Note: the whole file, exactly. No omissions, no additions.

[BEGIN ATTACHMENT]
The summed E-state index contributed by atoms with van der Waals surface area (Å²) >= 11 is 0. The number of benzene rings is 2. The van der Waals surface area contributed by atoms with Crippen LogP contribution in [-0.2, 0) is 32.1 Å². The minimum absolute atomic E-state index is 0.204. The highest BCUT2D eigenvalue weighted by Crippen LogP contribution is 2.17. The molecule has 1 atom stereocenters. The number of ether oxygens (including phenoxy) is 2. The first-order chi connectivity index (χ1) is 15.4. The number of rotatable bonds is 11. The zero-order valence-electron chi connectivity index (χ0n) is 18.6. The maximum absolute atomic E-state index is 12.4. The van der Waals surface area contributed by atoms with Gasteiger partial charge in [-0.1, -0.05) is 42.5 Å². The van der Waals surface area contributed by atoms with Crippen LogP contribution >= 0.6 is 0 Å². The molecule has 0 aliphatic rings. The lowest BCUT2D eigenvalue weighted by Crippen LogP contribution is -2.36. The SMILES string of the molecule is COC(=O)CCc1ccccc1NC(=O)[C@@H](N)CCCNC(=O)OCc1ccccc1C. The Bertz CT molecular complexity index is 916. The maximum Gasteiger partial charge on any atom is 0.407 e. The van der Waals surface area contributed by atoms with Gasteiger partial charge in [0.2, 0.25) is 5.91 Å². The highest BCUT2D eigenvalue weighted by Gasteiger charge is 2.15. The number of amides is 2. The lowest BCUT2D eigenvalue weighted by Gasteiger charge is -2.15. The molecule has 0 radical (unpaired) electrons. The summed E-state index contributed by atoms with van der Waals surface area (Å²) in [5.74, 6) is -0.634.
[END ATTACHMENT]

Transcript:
The summed E-state index contributed by atoms with van der Waals surface area (Å²) >= 11 is 0. The number of benzene rings is 2. The van der Waals surface area contributed by atoms with Crippen LogP contribution in [-0.2, 0) is 32.1 Å². The minimum absolute atomic E-state index is 0.204. The highest BCUT2D eigenvalue weighted by Crippen LogP contribution is 2.17. The molecule has 1 atom stereocenters. The number of ether oxygens (including phenoxy) is 2. The first-order chi connectivity index (χ1) is 15.4. The number of rotatable bonds is 11. The zero-order valence-electron chi connectivity index (χ0n) is 18.6. The maximum absolute atomic E-state index is 12.4. The van der Waals surface area contributed by atoms with Gasteiger partial charge in [-0.1, -0.05) is 42.5 Å². The van der Waals surface area contributed by atoms with Crippen LogP contribution >= 0.6 is 0 Å². The molecule has 0 aliphatic rings. The lowest BCUT2D eigenvalue weighted by Crippen LogP contribution is -2.36. The SMILES string of the molecule is COC(=O)CCc1ccccc1NC(=O)[C@@H](N)CCCNC(=O)OCc1ccccc1C. The Bertz CT molecular complexity index is 916. The maximum Gasteiger partial charge on any atom is 0.407 e. The van der Waals surface area contributed by atoms with Gasteiger partial charge in [0.2, 0.25) is 5.91 Å². The highest BCUT2D eigenvalue weighted by Gasteiger charge is 2.15. The number of amides is 2. The lowest BCUT2D eigenvalue weighted by Gasteiger charge is -2.15. The molecule has 0 radical (unpaired) electrons. The summed E-state index contributed by atoms with van der Waals surface area (Å²) in [5.74, 6) is -0.634.